Alejandra Lopez describes herself as a born fighter.
The 16-year-old Warrenton High School student behind the Black Lives Matter protests in Astoria and Warrenton vowed not to stop until state and national leaders take steps to address police brutality and racial injustice.
“I’m always just a fighter, a born fighter. I like doing what is right,” she said at a protest Monday afternoon outside the Astoria post office. “I think also because I’m a person of color, it kind of is like the starting point of a whole change in society.
“This is not just a trend that you can follow on Instagram — this is a movement. This isn’t a thing that you can just pay attention to and then forget about the next day. This is a thing that is going to change the world.”
Lopez hopes to see government money used to fund police redirected toward mental health and addiction treatment.
The teenager planned the series of protests the day before the first one was held last week in Astoria. She was motivated after a demonstration on May 31 outside the Columbia River Maritime Museum in Astoria for George Floyd, a black man killed by Minneapolis police.
“I saw that we had a protest, but it was only for one day, and I wanted to do something more than that,” she said. “So I started designing the flyer and everything and then I posted it, and it spread all over everywhere.”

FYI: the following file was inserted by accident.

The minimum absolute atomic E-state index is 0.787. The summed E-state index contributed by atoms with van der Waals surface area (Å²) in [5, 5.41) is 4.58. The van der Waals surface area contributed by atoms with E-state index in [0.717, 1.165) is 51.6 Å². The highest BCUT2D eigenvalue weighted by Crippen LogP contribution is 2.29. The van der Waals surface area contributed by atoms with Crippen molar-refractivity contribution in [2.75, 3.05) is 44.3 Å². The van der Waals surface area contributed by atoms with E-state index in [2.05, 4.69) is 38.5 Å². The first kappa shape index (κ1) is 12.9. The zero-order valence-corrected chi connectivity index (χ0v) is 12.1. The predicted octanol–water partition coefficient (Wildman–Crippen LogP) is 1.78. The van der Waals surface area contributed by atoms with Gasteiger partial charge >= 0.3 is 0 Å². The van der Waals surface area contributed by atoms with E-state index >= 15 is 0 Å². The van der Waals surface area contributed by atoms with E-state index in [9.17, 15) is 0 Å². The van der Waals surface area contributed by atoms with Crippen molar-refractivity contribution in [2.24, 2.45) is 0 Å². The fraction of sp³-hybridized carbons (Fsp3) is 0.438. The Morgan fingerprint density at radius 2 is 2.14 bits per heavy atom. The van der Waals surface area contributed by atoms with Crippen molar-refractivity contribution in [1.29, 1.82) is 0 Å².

The largest turnout so far was on Saturday afternoon, when a few hundred people converged downtown. A cadre of counterprotesters — far-right activists with the message “All Lives Matter” — have sought to disrupt the demonstrations.
“I feel I’ve accomplished a lot of people coming out here,” Lopez said. “I remember Saturday’s protest, hundreds of people marched. Seeing that, I was like, ‘Wow, I can make a difference in this town,’ and I think I will.”
Lopez, who founded the multicultural club at Warrenton High School, said she has received help from several people and organizations.
“And I really appreciate that support, and I think that will help me get further in this journey of spreading the awareness and spreading that we can change something,” she said.
Activists with Indivisible North Coast Oregon, a progressive group, have participated in the protests and organized car parades to honk and cheer on the demonstrators.
Laurie Caplan, the group’s chairwoman, said she was thrilled to learn a student was behind the protests. “We are always delighted to find people who believe in social justice and racial justice and are willing to step up and act on their belief,” she said.